M110 Sporting Life Cabinets

In 1911, the popular sports publication Sporting Life published a large set of baseball cards that we now know as the M116 Sporting Life issue.  In addition to that set, the company issued a six-subject set of beautiful cabinet cards, similar in size and design to the popular T3 Turkey Red cabinet cards but much more rare.  The cards, incredibly rare today, are among the more beautiful issues of its day, and we are pleased to offer four of the six cards in our Fall auction.

Between SGC and PSA, just 94 examples of all the cards in the set have been graded.  With five of the six cards in the set featuring Hall of Famers (the non-Hall of Famer being Hal Chase), they are much more scarce than the wildly popular T3 Turkey Red cabinet cards, and far more valuable.  In this auction, we are offering the cards of Nap Lajoie, Honus Wagner, Ty Cobb, and Frank Chance, each as separate lots.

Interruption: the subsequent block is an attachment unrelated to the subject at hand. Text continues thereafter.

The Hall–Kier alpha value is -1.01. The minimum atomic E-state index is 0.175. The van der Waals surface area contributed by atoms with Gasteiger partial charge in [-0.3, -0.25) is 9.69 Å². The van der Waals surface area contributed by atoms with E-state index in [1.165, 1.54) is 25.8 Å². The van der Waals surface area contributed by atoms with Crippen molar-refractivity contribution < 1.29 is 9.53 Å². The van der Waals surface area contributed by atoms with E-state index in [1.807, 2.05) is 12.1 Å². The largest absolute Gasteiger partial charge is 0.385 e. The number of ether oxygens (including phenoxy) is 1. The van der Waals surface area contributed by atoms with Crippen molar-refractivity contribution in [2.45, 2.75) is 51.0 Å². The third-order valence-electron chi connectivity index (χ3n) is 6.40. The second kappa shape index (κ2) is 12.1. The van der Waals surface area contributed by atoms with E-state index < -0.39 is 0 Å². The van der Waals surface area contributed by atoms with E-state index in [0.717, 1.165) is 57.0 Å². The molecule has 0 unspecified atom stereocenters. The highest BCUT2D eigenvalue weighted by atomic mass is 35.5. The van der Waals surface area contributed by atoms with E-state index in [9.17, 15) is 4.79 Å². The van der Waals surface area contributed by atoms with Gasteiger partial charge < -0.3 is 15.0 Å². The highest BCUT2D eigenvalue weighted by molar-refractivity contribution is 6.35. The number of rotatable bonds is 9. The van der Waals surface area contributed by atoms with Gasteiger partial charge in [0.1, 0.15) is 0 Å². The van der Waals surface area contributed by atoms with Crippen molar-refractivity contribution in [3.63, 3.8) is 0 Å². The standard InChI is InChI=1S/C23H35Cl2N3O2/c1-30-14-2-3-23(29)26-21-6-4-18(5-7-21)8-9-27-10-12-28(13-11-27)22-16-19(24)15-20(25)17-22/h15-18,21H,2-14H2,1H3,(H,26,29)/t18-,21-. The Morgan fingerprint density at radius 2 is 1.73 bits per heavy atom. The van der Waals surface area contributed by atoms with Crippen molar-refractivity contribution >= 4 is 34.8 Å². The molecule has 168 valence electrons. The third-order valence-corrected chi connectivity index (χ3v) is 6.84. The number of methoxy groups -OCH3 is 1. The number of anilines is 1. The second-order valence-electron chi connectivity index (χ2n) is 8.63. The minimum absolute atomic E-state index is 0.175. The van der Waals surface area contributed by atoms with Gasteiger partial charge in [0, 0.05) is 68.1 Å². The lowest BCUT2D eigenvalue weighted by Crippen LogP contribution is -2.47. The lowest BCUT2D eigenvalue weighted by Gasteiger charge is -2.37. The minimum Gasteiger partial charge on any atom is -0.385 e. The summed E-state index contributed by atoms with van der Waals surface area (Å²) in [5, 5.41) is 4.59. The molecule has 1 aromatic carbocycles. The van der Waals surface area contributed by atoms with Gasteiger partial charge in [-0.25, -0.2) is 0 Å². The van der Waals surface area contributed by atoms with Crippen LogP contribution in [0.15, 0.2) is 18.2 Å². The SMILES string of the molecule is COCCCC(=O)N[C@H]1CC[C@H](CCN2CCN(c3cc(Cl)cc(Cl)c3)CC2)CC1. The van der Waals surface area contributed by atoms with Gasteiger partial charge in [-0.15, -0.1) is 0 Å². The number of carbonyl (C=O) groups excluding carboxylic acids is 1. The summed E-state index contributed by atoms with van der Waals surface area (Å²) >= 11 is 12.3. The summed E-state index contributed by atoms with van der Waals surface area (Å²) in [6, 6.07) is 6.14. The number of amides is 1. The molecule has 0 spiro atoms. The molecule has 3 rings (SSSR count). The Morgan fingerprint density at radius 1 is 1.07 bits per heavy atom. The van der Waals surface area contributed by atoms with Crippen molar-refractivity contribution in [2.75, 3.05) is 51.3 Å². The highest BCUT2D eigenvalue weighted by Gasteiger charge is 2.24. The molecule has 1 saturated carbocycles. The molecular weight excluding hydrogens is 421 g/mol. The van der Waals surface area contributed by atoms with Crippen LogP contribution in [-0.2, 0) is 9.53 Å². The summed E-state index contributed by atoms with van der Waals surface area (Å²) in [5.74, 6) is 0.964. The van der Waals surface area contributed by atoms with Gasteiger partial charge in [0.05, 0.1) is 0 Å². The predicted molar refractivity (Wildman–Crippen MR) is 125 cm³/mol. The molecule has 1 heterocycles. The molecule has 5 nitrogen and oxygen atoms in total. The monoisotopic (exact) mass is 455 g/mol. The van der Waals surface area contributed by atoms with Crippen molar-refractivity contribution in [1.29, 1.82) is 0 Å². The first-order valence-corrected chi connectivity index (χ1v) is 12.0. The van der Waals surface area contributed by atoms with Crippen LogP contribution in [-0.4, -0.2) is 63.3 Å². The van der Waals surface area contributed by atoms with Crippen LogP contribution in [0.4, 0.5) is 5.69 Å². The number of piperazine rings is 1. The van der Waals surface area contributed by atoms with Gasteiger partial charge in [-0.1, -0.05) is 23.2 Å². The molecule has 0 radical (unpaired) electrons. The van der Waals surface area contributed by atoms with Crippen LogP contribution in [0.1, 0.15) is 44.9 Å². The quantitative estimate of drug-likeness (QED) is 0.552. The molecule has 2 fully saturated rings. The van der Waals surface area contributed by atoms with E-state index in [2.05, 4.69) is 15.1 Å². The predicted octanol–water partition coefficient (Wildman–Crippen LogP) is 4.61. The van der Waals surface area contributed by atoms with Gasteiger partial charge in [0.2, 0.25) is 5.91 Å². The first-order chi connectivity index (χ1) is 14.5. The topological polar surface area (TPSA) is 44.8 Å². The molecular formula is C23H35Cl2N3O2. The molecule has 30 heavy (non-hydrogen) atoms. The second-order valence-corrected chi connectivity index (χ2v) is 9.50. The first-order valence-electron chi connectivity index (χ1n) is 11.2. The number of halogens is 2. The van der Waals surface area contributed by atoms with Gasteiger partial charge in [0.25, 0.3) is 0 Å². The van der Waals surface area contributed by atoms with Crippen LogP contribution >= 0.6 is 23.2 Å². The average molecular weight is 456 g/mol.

Very rarely do these cards make themselves available at public auction, and certainly not in this quantity.

These cards are extraordinarily difficult to locate in any grade, and as such, record prices are achieved with virtually every sale.  It is often, quite literally, years in-between when examples of these cards are available at public auction.

M110 Chance FrontAside from two very beat-up examples of the Frank Chance card which sold for record low prices last month, the most recent example of the card to sell at public auction came in May of 2011, an SGC example that fetched nearly $18,000. This example sold in that same auction, for $2,600, and we feel the price was depressed by the presence of the higher-grade example in the same auction.